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Deep six: Mariners blast past KC
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08/28/2004 2:51 AM ET 
Deep six: Mariners blast past KC
Seattle blasts six long balls to beat Royals

Hiram Boccachica is welcomed back to the dugout after hitting a home run in the fifth inning. (Jim Bryant/AP)
• Own it: Mariners power past KC
• Boone, Spiezio back-to-back:  56K | 350K
• Miguel Olivo's two homers:  56K | 350K
• Olivo, Lopez, Bocachica homer:  56K | 350K

SEATTLE -- The Mariners did something during a four-pitch sequence in the fifth inning Friday night that they hadn't done in nearly eight years -- hit back-to-back-to-back home runs.

The out-of-the-blue power surge triggered a home run barrage that led the Mariners to a 7-5 victory over the Royals before 35,690 at Safeco Field.

Six home runs in one game was not too shabby for a team ranked last in the American League in home runs this season.

It all started on a two-strike pitch to catcher Miguel Olivo with one out. Royals starter Zack Greinke, sailing along with a four-run lead, hung a slider that Olivo sent into the visiting bullpen in left-center field for the first of his two home runs.

After ducking to get out of the way of a pitch, rookie shortstop Jose Lopez drove the next pitch 392 feet into the same bullpen. And two pitches after that, center fielder Hiram Bocachica hit an opposite-field home run to right.

The way Bocachica figured, it was a worldly accomplishment.

"A Dominican, a Venezuelan and a Puerto Rican," he said. "It feels good to be part of that and it was good for the team.

"I've never been a part of something like that and I was pumped."

The last time the Mariners had three consecutive home runs was on Sept. 21, 1996, when Alex Rodriguez, Ken Griffey Jr., and Edgar Martinez hit home runs off Athletics right-hander Dave Telgheder.

"That was the Kingdome," manager Bob Melvin said. "This is a real park."

   Miguel Olivo  /   C
Born: 07/15/78
Height: 6'0"
Weight: 215 lbs
Bats: R / Throws: R

On this particular night, Safeco was a launching pad. Olivo had the first multihomer game of his career, the 20-year-old Lopez had his second Major League home run trot around the bases and Bocachica took advantage of a rare start.

But if not for the two-run home run second baseman Bret Boone hit in the eighth inning that turned a one-run deficit into a one-run lead, and an ensuing dinger into the right-center-field seats by first baseman Scott Spiezio, the Mariners more than likely would have been rocked by what would have been their fifth straight loss.

In the top of the eighth, Abraham Nunez's solo home run to left field off reliever George Sherrill put the Royals ahead, 5-4.

"I have missed a lot of pitches this year, but he (D.J. Carrasco) gave me a good pitch to hit and I didn't miss it," Boone said. "Any team that hits six home runs in a game is pretty darn rare and it was nice to come back and win the game."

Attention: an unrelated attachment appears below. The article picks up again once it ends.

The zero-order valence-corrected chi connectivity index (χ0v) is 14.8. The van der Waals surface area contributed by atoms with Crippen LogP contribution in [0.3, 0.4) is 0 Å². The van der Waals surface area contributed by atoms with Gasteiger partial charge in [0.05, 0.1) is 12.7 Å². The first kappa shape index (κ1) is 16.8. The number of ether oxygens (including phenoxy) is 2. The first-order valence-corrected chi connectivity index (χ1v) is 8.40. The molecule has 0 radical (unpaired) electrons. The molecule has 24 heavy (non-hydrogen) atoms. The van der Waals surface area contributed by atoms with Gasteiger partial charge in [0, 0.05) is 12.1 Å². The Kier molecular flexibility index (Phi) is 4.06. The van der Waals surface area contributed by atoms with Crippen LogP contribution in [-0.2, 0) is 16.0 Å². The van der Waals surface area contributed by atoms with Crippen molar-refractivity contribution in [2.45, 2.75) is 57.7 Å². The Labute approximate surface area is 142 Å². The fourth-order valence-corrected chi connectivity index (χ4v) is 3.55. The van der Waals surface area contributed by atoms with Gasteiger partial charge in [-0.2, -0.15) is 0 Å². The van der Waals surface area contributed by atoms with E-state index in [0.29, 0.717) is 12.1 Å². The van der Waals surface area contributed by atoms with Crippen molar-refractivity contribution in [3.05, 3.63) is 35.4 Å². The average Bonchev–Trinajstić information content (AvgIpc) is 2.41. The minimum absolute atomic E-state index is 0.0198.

As for the back-to-back-to-back jacks, Boone said, "That was pretty awesome to watch."

The six home runs were the most in one game since May 2, 2002 in Chicago, when former center fielder Mike Cameron hit four home runs and he and Boone went back-to-back in their first two at-bats of the game.

Olivo's first career multihomer game probably won't be his last.

"When he gets a hold of one, he is a strong young man," Melvin said. "I think there is no question that he projects out to be one of those 20-to-25-home run guys. When he starts staying on the ball a little more and tracking the breaking ball a little more, no question."

Olivo, acquired in the trade that sent right-handed pitcher Freddy Garcia and catcher Ben Davis to the White Sox, has 13 home runs in 243 at-bats this season.

When Olivo wasn't hitting home runs Friday night, he was guiding four Mariners pitchers through the Royals' lineup that also flexed some muscles. The AL's other 80-plus loss team came into the game with 117 home runs (third lowest in the league) and hit three out of the park.

Two of them came in the fifth inning when Alberto Castillo slugged a solo home run with one out and David DeJesus hit a two-run home run that gave KC a four-run lead.

   Gil Meche  /   P
Born: 09/08/78
Height: 6'3"
Weight: 200 lbs
Bats: R / Throws: R

But in the end, the best month of right-hander Gil Meche's season ended with a no-decision.

He entered the game as one of the Mariners' few bright spots in August, going 3-0 in his four starts since being recalled from Triple-A Tacoma. He surrendered just two runs each time as he regained the confidence he had the first half of last season, when he had 10 wins at the All-Star break.

"I thought he had good stuff all night, but got hurt a couple of times when he left the ball up," Melvin said.

Meche worked six innings, walked two and struck out four.

Right-hander J.J. Putz pitched the ninth inning for his fourth save of the season.

Though the six home runs were the big story for Seattle, right fielder Ichiro Suzuki had two more hits. He singled in the first and seventh innings, giving him 202 hits this season and 46 hits in August.

He needs four more hits in the remaining four games this month to have at least 50 hits in three months of the same season.

Jim Street is a reporter for MLB.com. This story was not subject to the approval of Major League Baseball or its clubs.

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